• Mood swings: It is common to experience general mood swings (non-bipolar) upon discontinuation of this medication. One moment you may feel very angry, the next depressed, and the next very anxious. Just know that you may experience some general fluctuation in moods as you recover from withdrawal – these will eventually subside.
  • Muscle weakness: Some people tend to experience muscle weakness and/or pains when they initially quit this drug. This weakness should improve gradually over the course of a few weeks until you no longer feel weak.
  • Nausea: In some cases, people end up feeling nauseated if they taper too quickly or during the first week of withdrawal. This nausea may be unpleasant, but keep in mind that it will eventually subside.
  • Seizures: If you have epilepsy you may experience rebound seizures during withdrawal if you remain unmedicated.  It is always important to make sure that you slowly taper from AED’s or you could experience a seizure.  If you are unsure of a good tapering protocol, talk to a professional.
  • Sleep changes: You may experience changes in your sleep patterns during withdrawal. In other words, you may have difficulty falling or staying asleep or you may sleep too much. You may also have difficulty sleeping at normal times (e.g. sleepy during the day and unable to sleep at night).
  • Suicidal thinking: In some cases, the depression that people deal with during withdrawal can lead to suicidal thinking. If you are feeling suicidal and haven’t felt this way before taking the medication, you should recover to normal thinking in some time. In the meantime, be sure to see a therapist and talk about your feelings if they are extreme.
  • Tremors: Withdrawal can lead some individuals to experience shakes or tremors upon discontinuation. These can be minimized if a proper tapering protocol is followed, but if a person quits too quickly, the tremors may be severe.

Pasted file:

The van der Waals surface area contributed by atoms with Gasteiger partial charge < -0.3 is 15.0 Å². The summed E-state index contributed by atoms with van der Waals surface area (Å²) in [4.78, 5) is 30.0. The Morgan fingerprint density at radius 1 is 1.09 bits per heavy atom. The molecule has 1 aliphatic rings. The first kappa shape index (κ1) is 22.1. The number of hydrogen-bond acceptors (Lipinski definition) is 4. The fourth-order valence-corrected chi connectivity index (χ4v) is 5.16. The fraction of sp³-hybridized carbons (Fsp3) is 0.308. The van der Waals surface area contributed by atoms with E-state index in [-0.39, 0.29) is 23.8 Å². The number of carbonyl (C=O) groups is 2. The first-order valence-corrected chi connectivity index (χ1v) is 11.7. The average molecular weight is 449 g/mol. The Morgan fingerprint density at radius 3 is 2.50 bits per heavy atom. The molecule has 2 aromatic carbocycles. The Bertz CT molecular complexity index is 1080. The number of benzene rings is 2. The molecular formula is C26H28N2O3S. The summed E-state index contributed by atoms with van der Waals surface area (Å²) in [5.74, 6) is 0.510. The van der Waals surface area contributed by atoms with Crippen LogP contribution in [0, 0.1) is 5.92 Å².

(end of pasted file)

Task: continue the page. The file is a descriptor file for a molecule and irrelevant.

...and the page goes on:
• Vision changes: It is common to experience vision changes while taking the drug. Some people experience similar vision changes when they withdraw as well. Over time your vision should return to normal functioning – give it some time.
  • Weight loss: Since many people gain weight when they take Depakote, it should be obvious that they are going to lose it when they stop taking it. If you gained weight while on the drug, you should eventually lose most of it as time continues to pass. The weight loss will not be immediate, but should occur gradually.

How long do Depakote withdrawal symptoms last?

There is no exact timeline for withdrawal from Depakote that applies to everyone. Your experience when coming off of any drug is going to be unique and largely based on individual circumstances. There have been cases of people withdrawing from this medication and feeling better within a week or two, and there have been other cases of people still experiencing withdrawal effects months after their last pill. In most cases, withdrawal symptoms should start to gradually lessen over a period of weeks to months.

The half life of the drug ranges from 9 to 16 hours, therefore the drug itself will be completely cleared from your system within 2 days. Although the drug will be cleared from your body in a relatively short-order, it doesn’t mean that you won’t experience any withdrawal following the second day. Depending on how long you took this medication, it may take a relatively lengthy time period for your nervous system to readjust for functioning without the drug.

Additionally this is a drug that is thought to affect neurotransmitters in the brain – particularly GABA. It may take some time before your GABA levels to reach normal levels after your withdrawal. During withdrawal do your best to realize that these discontinuation effects are not permanent – you will eventually recover to how you were before you used Depakote.

In the meantime, be sure to engage in healthy activities such as: exercise, eating right, and staying socially involved. Over time, you should notice that withdrawal symptoms gradually subside and you feel more like your old self. If you have gone through Depakote withdrawal and would be kind enough to share your experience in the comments section below, you may really help another person who is facing withdrawal.